Might need to pull the side cover (control panel side) and adjust the upper roller to get it as level as possible. I've had to do that to ours a couple of times over the past couple of years. Overall I'm really happy with it though. I did modify the other side on ours as well to make the takeup roller run the other direction. The way it comes it rolls the material back up face in which really annoyed me. I posted it about it a few year back when I got ours. Essentially you relocate a couple of the gears so that you can route the chain on the other side of that pulley. We have literally run hundreds and hundred of full 54" and 60" rolls, roll to roll on ours with less than a quarter inch of drift.
On adjusting the level of the top roller, you will see the bolts to adjust that once you remove the side cover. I just raise the roller and then lower it back down until I just see the first edge touch. Then make and adjustment and raise/lower it again. Take about 2 tries and can get it perfect. Helps to have good light on the other side to see the gap when you do this. With this method you do not need any scales. PS - easy to drop the screws for the side cover down inside. Use a magnetic screwdriver to alleviate that...
I'm honestly just fed up with this piece of garbage. taking a Baseball bat to it right now. Ordering a GFP
Ever thought about a RollsRoller or similar table? Tables will laminate and mount prints to boards fast as lightning without excess waste that you might encounter with a traditional laminator. The only bad thing is you're pretty much limited by the width and length of the table as to what you can laminate.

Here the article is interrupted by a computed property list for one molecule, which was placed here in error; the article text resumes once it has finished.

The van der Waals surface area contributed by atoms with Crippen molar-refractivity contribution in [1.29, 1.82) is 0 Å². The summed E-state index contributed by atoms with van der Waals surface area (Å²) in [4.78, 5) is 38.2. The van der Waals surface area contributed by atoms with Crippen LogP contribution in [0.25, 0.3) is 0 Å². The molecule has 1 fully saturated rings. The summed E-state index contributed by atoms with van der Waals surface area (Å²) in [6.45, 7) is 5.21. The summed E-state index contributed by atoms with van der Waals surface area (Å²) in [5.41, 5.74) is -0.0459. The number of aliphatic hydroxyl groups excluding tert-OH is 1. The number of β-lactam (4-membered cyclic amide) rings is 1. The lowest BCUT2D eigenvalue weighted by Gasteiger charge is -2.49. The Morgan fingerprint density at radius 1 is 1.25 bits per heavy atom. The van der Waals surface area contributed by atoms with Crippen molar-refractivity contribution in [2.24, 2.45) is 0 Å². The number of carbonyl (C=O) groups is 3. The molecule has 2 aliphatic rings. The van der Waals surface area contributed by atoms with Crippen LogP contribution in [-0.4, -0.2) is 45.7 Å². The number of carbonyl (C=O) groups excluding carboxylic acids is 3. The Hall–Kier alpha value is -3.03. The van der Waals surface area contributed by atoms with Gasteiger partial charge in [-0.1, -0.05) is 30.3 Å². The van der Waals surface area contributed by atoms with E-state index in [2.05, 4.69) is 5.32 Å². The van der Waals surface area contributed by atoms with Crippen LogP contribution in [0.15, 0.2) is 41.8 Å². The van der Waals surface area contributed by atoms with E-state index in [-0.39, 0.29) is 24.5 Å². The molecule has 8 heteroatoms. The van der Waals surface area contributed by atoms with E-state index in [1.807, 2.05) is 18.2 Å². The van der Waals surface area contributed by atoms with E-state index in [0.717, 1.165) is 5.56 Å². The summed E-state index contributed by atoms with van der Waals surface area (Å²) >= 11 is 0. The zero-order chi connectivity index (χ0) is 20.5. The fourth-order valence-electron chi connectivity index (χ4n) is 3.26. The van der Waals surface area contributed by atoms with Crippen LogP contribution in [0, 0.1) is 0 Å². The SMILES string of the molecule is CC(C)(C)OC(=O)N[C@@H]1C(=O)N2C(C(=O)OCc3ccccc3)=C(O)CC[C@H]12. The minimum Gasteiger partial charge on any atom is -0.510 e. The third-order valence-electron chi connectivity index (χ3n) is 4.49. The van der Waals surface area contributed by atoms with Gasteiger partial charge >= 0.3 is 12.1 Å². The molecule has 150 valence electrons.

We're a very high production shop, laminating multiple rolls at a time. That unit won't cut it.
I have an RS and it was a battle until I figured out a few things.
Biggest one is making sure the lead edge is absolutely square to the edge of the material. Close does not count. Super close does not count. It has to be near perfection.
Then I learned a trick from a laminator sensei. Two layers of two inch masking tape 1/32" back fro the lead edge.
This does three things. First it makes the vinyl lay flat and virtually eliminates waves/bunching.
Second thing is it gives a reference line against the nip point. I feed the taped edge just until caught at the nip point. Then I stand to the side and sight down the top roller to the tape. If it looks square you're good to go.
Third bit is if it isn't square you can easily reverse. Laminate doesn't stick to masking tape.
Long sheets and full rolls need some time of feed system too. Some time ago I posted my Rube Goldberg infeed.
When all is said and done I can lam a 50yd roll within a 1/4". And it's done by what many here consider a junk laminator.
Remember kids, laminating is an art, not science. Until you take the time to figure out what your particular device wants you will fight a losing battle.